...starting with Walter Lippmann, it moves through Hans Morgenthau, Bernard Brodie, Edward Luttwak and finishing with Andrew Bacevich.A great deal has already been written about Morgenthau and Lippmann, and the latter has been the subject of a superb biography, Ronald Steel's Walter Lippmann and the American Century. Still, grouping these two with Brodie, Luttwak, and Bacevich is interesting, partly because Brodie and Luttwak are much more easily classifiable as 'defense intellectuals' than Morgenthau, Lippmann or Bacevich. I bet the result will be worth reading (which is not an ironclad promise on my part to read it -- always useful to have an escape clause).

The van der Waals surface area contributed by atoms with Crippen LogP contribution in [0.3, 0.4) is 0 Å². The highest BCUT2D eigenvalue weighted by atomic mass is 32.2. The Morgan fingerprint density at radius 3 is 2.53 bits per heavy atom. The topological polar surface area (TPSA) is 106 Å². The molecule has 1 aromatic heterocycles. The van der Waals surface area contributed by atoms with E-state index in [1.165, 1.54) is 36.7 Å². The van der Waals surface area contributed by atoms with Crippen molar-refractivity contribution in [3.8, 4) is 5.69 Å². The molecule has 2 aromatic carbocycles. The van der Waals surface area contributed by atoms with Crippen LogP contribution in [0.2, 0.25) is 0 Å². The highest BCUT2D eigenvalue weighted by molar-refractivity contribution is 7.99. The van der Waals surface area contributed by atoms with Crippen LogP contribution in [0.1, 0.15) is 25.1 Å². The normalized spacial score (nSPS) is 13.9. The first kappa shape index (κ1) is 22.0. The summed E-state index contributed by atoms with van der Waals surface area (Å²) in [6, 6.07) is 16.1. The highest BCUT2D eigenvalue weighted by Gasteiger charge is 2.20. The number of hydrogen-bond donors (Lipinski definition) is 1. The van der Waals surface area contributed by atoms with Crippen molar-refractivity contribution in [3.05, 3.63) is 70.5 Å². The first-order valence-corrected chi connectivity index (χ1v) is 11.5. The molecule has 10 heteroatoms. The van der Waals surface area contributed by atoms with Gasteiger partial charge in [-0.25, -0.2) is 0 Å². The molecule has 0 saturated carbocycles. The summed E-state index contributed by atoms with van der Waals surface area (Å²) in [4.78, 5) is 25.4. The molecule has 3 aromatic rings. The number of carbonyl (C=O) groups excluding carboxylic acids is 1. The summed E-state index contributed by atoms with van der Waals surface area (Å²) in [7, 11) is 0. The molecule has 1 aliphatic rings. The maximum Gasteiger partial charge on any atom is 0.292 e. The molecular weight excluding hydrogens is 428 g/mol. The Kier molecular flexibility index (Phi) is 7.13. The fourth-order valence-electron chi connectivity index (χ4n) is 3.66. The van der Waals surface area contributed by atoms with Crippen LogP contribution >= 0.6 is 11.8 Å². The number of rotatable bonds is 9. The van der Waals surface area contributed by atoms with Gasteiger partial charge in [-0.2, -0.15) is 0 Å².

These figures are rich subjects in themselves, and they are powerful points of entry into a deeper study of the history of US self-criticism and pessimism...
The main argument is that these were Jeremiah figures – not cold technicians or detached ‘realists’, but prophets moved by a passionate ideology of their own that reworked European genealogies of skepticism about the American project. These are the figures we turn to repeatedly in crisis, so I thought a study of how their dissent and criticism ‘works’ and how they believed the republic could be re-educated in statecraft would be a nice little contribution to the growing literature on American strategic minds.
P.S. For another book that views some well-known Realists as Jeremiah figures, see here.